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J. Ross Quigley
Medipac International Inc.
advising them of my cholesterol
pill and my baby aspirin and my
travel plans. After a short delay, up
came the rate of $731. Wow, I said
to myself, that is much lower than
the Medipac price of $855 (before
our discounts and credits); there
must be something wrong. No
one can charge that little for real
travel insurance at my age and trip
length. After digging much deeper,
I determined that they were, now,
only selling me trip cancellation
insurance. Nowhere along the way
did they tell me that they switched
me to a different thing. How can they
switch me from what I was buying to
a different product altogether? It was
reassuring to know that they advised
me to “read my policy carefully,”
because they would cover nothing!
By the way, that phrase – to read the
policy – was for their lawyers, not for
you. I am a very sophisticated buyer
of travel insurance and I was almost
duped. How many seniors are duped
in a similar way?
We have talked about the many
cases in which a plan will not cover
heart and lung problems, or it will
It always bothers me
when I come
across people who have no idea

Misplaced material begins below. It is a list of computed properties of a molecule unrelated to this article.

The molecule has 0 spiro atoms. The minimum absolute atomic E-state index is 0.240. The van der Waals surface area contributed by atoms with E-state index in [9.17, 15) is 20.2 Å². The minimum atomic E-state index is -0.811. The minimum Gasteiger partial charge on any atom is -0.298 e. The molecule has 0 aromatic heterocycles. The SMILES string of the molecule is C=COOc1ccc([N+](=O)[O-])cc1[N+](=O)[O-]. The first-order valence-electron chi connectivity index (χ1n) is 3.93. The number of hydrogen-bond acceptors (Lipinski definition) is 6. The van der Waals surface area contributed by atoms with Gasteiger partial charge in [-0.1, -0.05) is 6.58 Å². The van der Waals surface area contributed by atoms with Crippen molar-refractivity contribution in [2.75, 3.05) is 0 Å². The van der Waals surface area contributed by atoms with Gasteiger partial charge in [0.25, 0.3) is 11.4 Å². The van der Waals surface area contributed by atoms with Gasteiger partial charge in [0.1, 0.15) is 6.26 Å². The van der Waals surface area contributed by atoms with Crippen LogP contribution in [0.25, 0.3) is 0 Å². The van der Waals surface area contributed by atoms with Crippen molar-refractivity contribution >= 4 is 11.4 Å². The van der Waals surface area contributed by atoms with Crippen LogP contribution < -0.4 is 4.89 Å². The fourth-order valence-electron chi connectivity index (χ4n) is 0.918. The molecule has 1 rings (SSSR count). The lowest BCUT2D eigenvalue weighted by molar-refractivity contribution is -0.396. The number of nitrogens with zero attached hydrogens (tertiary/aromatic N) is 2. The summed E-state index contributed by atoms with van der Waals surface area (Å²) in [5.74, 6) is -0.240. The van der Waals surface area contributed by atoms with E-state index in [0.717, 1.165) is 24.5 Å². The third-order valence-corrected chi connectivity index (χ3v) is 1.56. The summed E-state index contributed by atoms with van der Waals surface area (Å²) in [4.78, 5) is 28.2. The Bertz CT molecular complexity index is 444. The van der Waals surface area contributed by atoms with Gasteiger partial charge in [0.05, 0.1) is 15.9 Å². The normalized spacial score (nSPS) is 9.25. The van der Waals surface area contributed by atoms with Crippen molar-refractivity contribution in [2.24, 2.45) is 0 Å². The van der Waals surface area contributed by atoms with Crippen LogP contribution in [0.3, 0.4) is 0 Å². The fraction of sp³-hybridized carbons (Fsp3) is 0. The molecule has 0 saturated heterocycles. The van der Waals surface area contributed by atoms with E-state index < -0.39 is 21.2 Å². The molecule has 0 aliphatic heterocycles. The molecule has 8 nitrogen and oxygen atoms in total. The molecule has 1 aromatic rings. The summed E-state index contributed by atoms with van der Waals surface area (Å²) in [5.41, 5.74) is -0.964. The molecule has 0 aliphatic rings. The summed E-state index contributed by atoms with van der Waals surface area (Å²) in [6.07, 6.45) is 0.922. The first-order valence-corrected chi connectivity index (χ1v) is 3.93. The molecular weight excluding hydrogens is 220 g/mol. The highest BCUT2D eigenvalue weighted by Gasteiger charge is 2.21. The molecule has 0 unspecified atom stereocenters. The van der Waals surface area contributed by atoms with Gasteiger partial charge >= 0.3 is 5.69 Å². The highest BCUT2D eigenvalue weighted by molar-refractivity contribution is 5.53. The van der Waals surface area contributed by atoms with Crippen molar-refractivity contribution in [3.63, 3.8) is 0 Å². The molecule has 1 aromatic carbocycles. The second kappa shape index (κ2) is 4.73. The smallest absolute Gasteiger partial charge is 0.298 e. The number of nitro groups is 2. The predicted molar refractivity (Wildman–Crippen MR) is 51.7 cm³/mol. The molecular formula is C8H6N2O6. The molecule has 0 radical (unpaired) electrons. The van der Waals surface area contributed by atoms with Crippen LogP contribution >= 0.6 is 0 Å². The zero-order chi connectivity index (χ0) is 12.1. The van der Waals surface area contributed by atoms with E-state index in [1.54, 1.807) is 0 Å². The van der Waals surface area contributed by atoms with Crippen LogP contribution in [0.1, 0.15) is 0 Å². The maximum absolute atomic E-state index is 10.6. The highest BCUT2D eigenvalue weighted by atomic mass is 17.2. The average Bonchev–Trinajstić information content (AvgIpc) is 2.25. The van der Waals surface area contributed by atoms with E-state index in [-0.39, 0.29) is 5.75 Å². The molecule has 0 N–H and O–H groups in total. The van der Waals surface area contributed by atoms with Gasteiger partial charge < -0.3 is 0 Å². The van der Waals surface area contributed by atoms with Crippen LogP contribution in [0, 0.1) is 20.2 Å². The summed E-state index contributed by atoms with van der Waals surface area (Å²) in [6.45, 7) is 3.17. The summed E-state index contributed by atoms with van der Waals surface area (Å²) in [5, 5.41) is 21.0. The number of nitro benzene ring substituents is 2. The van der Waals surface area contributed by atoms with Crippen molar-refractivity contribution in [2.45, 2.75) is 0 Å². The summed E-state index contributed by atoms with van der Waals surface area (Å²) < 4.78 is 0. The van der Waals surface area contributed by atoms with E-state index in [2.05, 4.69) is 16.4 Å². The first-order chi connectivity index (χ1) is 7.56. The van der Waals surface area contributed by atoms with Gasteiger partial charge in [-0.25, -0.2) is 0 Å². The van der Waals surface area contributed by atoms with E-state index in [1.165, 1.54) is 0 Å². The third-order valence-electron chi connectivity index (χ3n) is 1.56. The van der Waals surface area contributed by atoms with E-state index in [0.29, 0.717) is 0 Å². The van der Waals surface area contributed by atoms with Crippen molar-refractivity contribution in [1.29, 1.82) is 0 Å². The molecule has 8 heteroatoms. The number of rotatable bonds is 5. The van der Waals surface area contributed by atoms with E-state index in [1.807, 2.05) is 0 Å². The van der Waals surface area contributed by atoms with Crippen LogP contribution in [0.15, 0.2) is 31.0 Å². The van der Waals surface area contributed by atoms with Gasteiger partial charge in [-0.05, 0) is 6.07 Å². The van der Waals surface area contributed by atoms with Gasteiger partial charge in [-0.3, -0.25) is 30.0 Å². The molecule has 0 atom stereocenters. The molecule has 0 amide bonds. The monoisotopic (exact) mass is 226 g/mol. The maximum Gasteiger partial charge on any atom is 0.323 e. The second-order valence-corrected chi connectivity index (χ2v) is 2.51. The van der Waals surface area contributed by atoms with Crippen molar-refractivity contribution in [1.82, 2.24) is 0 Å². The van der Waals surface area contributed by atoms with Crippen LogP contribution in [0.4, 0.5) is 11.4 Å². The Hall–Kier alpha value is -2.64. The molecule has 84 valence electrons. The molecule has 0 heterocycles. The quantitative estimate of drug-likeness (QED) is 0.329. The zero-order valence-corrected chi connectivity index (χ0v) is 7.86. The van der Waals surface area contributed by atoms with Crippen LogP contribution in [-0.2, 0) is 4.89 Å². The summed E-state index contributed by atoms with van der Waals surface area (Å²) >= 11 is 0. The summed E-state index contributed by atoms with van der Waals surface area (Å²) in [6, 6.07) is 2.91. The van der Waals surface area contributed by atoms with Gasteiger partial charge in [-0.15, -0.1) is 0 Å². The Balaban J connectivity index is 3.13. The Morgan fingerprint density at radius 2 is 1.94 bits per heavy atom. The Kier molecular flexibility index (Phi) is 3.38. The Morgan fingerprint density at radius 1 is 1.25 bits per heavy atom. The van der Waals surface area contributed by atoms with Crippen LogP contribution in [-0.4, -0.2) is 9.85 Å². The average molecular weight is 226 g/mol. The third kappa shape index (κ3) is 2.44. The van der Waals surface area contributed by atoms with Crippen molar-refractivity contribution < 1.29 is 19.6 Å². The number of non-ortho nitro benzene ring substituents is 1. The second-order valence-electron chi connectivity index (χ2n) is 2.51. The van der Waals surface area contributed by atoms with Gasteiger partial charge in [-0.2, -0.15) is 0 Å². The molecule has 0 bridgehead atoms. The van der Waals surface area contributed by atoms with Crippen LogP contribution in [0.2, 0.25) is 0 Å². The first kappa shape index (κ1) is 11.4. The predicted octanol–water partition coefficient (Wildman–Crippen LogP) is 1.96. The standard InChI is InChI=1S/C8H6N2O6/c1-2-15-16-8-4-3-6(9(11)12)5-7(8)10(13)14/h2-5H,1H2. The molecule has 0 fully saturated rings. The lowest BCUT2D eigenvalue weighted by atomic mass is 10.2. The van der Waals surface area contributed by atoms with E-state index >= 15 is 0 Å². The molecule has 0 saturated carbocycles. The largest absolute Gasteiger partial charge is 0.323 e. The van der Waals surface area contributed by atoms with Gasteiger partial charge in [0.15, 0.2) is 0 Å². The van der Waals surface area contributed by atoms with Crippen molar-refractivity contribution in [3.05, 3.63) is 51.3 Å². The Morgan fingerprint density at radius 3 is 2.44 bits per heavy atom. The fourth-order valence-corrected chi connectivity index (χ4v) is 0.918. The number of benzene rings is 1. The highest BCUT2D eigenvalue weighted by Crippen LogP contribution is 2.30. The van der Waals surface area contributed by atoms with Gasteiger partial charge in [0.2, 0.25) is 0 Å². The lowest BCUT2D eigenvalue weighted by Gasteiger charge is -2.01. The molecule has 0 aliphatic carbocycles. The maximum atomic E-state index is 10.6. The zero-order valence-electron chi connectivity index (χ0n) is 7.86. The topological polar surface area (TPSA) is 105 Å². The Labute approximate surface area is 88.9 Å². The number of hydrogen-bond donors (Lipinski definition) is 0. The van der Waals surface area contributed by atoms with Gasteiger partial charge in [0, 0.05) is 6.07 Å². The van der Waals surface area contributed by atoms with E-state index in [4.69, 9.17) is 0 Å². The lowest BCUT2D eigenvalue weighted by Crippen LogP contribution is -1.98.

about the dangers of improper
health insurance while travelling.
There are still many, many people,
especially younger snowbirds,
who think that their provincial
government health insurance plan
will pay all of their bills. Wrong! The
government normally pays 4-9% of
your bills while travelling and the
rest is your problem. In the case of a
$100,000 bill, this means that you will
have a $90,000+ problem.
We at Medipac routinely monitor
our competitors and often purchase
their policies in order to get a proper
look at what they are selling. Some
of the results are pretty scary if you
find yourself having to depend on
them, and many of us do. One in
particular (from the Internet) really
upset me. I decided to buy “travel
medical insurance” from this very
impressive new travel medical
insurance site using myself as the
guinea pig. I clicked on the “Travel
Medical Insurance” button, then I
clicked on the “Buy Now” button and
then I completed all of the questions
Did I see par?
Yes, I did. It was the
Canadian dollar romping through
that magic inflection point at which
one U.S. dollar is the same as one
Canadian dollar. Almost everything
we do as snowbirds will now be
more affordable while we are away;
and I believe that the dollar will stay
From an insurance perspective, a
par dollar is very helpful to offset
the dramatic cost increases in the
U.S. medical system. We are still
trying to figure out the Obamacare
factor, but does it really matter with
presidential elections coming up in
November? These are very difficult
times during which to properly
assess risk and to predict costs. This
year, we added a modest increase to
our Medipac travel insurance rates
– partially in anticipation of a better
dollar value – but we are finding
that medical prices, especially in the
U.S., are still running far above the
“normal” inflation rates issued by the
U.S. government. Hopefully, you all
took advantage of the
Medipac Early
pricing and are enrolled in the
Snowbird Currency Exchange Program
Dollars and Cents:
Why Every Penny Counts
Travel Insurance:
Make Sure You Buy the
Right Kind